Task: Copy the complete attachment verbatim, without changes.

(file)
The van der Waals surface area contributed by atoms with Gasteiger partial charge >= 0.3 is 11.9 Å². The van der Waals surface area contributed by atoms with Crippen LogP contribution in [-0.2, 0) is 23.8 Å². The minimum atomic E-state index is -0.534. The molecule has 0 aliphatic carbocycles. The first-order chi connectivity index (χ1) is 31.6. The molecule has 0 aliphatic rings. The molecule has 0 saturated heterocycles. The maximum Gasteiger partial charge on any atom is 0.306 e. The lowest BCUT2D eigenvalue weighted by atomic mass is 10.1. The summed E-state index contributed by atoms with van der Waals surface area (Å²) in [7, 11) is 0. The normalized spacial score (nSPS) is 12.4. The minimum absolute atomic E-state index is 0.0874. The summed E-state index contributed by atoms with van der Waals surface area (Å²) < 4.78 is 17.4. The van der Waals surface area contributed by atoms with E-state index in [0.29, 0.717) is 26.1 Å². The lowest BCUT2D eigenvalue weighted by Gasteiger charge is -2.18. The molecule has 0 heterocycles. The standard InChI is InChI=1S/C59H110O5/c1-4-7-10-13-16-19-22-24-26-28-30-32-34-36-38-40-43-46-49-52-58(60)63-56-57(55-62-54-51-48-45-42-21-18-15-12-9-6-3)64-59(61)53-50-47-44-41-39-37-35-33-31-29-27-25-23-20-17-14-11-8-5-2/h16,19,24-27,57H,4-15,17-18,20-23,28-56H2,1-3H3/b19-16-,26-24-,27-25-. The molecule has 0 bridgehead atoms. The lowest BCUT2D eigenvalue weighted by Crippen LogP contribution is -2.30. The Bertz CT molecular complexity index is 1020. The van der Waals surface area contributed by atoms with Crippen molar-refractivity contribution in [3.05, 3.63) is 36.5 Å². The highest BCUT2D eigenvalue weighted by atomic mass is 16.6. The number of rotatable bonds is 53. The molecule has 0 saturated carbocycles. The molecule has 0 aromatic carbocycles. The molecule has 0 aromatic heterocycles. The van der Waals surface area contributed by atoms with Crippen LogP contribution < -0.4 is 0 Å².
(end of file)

The van der Waals surface area contributed by atoms with Gasteiger partial charge >= 0.3 is 11.9 Å². The van der Waals surface area contributed by atoms with Crippen LogP contribution in [-0.2, 0) is 23.8 Å². The minimum atomic E-state index is -0.534. The molecule has 0 aliphatic carbocycles. The first-order chi connectivity index (χ1) is 31.6. The molecule has 0 aliphatic rings. The molecule has 0 saturated heterocycles. The maximum Gasteiger partial charge on any atom is 0.306 e. The lowest BCUT2D eigenvalue weighted by atomic mass is 10.1. The summed E-state index contributed by atoms with van der Waals surface area (Å²) in [7, 11) is 0. The normalized spacial score (nSPS) is 12.4. The minimum absolute atomic E-state index is 0.0874. The summed E-state index contributed by atoms with van der Waals surface area (Å²) < 4.78 is 17.4. The van der Waals surface area contributed by atoms with E-state index in [0.29, 0.717) is 26.1 Å². The lowest BCUT2D eigenvalue weighted by Gasteiger charge is -2.18. The molecule has 0 heterocycles. The standard InChI is InChI=1S/C59H110O5/c1-4-7-10-13-16-19-22-24-26-28-30-32-34-36-38-40-43-46-49-52-58(60)63-56-57(55-62-54-51-48-45-42-21-18-15-12-9-6-3)64-59(61)53-50-47-44-41-39-37-35-33-31-29-27-25-23-20-17-14-11-8-5-2/h16,19,24-27,57H,4-15,17-18,20-23,28-56H2,1-3H3/b19-16-,26-24-,27-25-. The molecule has 0 bridgehead atoms. The lowest BCUT2D eigenvalue weighted by Crippen LogP contribution is -2.30. The Bertz CT molecular complexity index is 1020. The van der Waals surface area contributed by atoms with Crippen molar-refractivity contribution in [3.05, 3.63) is 36.5 Å². The highest BCUT2D eigenvalue weighted by atomic mass is 16.6. The number of rotatable bonds is 53. The molecule has 0 saturated carbocycles. The molecule has 0 aromatic carbocycles. The molecule has 0 aromatic heterocycles. The van der Waals surface area contributed by atoms with Crippen LogP contribution < -0.4 is 0 Å².